Detected memory leaks! How to fix it?

How to fix detected memory leaks?

It’s safe enough to say that every day hundreds of C++ developers get the message “detected memory leaks” in their Visual Studio. That is how you would view it:

Detected memory leaks!
Dumping objects ->
{219} normal block at 0x00639450, 1024 bytes long.
 Data: <                > CD CD CD CD CD CD CD CD CD CD CD CD CD CD CD CD 
Object dump complete.

Of course, all developers want to fix such an error as soon as possible. In this article, we will show how to activate CRT leaks detection, how to utilize CRT to catch leaks, and tell you about the better and simpler way to catch leaks in C++ applications, no matter where they come from: CRT, MFC or usual heap allocation functions.

How to enable the CRT memory leak detection?

You never got the message above by default. To activate leak detection, you should add some headers and defines, and finally call _CrtDumpMemoryLeaks:

#ifdef _DEBUG
#include <crtdbg.h>
#include <assert.h>

int main()
    auto p = new int[0x100];

    std::cout << "Hello World!\n";


After that rebuild the project and run. You will see the famous “detected memory leaks” in the Output Windows.

How does the CRT leak detection work?

This message tells a developer that CRT (C Runtime Library) or MFC has found a memory leak. In other words, somewhere a memory block was allocated but the developer has forgotten  to free it later.

Internally, CRT stores a list of allocated memory blocks. When a function _CrtDumpMemoryLeaks is called, it outputs information about live memory blocks in a human-readable format to the Output Window.

If you want to dump the information about memory leaks to a file, instruct CRT to use a file by calling _CrtSetReportMode with _CRTDBG_MODE_FILE, and then call _CrtSetReportFile.

Unfortunately, often CRT shows very little information about leaks: only size, content, and allocation number. As you see, it doesn’t include the most important information: a call stack. Moreover, you need to know where the memory was allocated to fix it.

Detected memory leaks!

When a CRT allocates a memory block, it increments a counter that saves it to the header of, that has just been allocated. If you are lucky, the allocation number can help you catch a leak. In the case of a simple program, if its flow is the same on each run, each allocation has the same number.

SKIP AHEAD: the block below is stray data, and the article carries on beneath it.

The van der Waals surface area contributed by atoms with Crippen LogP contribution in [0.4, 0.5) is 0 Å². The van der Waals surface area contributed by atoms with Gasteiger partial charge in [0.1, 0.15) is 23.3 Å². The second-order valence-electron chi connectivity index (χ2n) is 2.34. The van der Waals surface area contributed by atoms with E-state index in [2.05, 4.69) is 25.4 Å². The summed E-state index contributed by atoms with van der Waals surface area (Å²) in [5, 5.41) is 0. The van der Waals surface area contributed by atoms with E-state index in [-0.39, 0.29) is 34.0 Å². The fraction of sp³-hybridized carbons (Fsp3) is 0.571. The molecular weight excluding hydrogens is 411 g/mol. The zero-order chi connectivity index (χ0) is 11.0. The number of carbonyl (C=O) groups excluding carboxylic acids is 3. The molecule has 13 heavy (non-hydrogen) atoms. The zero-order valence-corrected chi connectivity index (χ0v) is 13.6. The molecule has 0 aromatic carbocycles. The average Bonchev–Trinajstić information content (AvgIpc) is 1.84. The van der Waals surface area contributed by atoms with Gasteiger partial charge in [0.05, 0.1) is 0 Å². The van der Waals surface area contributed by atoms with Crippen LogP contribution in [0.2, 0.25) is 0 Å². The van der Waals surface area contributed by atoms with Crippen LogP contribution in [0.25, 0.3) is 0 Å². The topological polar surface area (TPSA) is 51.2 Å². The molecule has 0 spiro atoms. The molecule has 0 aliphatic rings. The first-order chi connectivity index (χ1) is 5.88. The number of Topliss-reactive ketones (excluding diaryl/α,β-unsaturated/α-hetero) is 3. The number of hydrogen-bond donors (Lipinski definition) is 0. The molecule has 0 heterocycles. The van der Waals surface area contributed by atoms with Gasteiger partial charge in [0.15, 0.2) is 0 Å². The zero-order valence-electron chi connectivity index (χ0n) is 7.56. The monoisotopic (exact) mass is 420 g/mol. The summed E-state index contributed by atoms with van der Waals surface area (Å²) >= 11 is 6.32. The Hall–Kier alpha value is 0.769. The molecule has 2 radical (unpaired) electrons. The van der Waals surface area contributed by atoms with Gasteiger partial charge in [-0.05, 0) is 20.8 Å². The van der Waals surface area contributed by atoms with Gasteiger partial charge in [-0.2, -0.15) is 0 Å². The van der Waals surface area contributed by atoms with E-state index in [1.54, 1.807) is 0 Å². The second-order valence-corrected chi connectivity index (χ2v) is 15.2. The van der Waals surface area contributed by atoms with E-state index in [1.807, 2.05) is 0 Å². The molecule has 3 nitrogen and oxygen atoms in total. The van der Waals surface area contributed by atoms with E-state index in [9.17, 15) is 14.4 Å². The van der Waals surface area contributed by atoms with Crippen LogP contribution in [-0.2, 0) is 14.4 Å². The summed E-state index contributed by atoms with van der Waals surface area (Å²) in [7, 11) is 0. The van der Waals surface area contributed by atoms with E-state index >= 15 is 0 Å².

To try to catch the leak, set _crtBreakAlloc to allocation number of the leaks, and run the debugging once again. CRT breaks when an allocation number reaches the value:

int main()
    _crtBreakAlloc = 217;

    auto p = new int[0x100];

    std::cout << "Hello World!\n";


Below is how it works:

Allocation number helps find memory leaks

However, complex applications allocate memory in a different order. This makes an allocation number is useless to leaks debugging as the leaked memory block will get different allocation numbers on each run.

False positives

Another issue is that _CrtDumpMemoryLeaks is called before destructors of global objects. That is why it outputs memory block information, that will either freed later or not. _CrtDumpMemoryLeaks can’t help you if global objects allocate and free memory.

Visual Studio Extension to catch leaks

Fortunately, there is a better way to solve the problem. Deleaker is an extension for Visual Studio that assists a developer to debug leaks.

After installing, you will find a new menu item Deleaker in Visual Studio. Start debugging as usually. Deleaker immediately comes and suggests to monitor all allocations made by a process. Deleaker saves call stack and other information of each memory block.

While debugging, you can switch to the Deleaker window and take a snapshot to explore currently allocated objects. When a process quits, Deleaker automatically prepares a final snapshot that contains possible leaks. Thanks to Deleaker filters, the developer focuses on those leaks he is responsible for.

Return to the sample, and comment lines where you set _crtBreakAlloc and call of _CrtDumpMemoryLeaks. Rebuild the project and start debugging once again:

Deleaker detects memory leaks

Deleaker has found a leak that was introduced, it correctly detected the exact line and the source file where the memory was allocated. You can review the call stack. Just double-click the allocation to navigate to the source code. The source file is opened in Visual Studio and you are ready to start working with the code.

Wrapping up

Some developers names Deleaker “a Valgrind for Visual Studio”. Indeed, you may consider Deleaker as an alternative for Valgrind that works on Windows and integrates with all major development environments including Visual Studio, C++ Builder, Qt Creator, and CLion.

CRT is not helpful in most cases as very often it doesn’t show call stacks, and its reports contain memory that can be freed later.

Instead of raw console output (both CRT and Valgrind doesn’t have any UI), Deleaker has a nice UI that helps quickly locate and fix memory issues, explore memory usage in real-time.

Deleaker snapshots make memory leak detection in Visual Studio comfortable: a developer just compare consequent snapshots to find spots that commit memory actively.

Also, while CRT is designed for memory allocated by C/C++ functions only (malloc, calloc, operator new and new[]), Deleaker detects all kinds of leaks such as GDI leaks, handles leaks and leaks made by COM.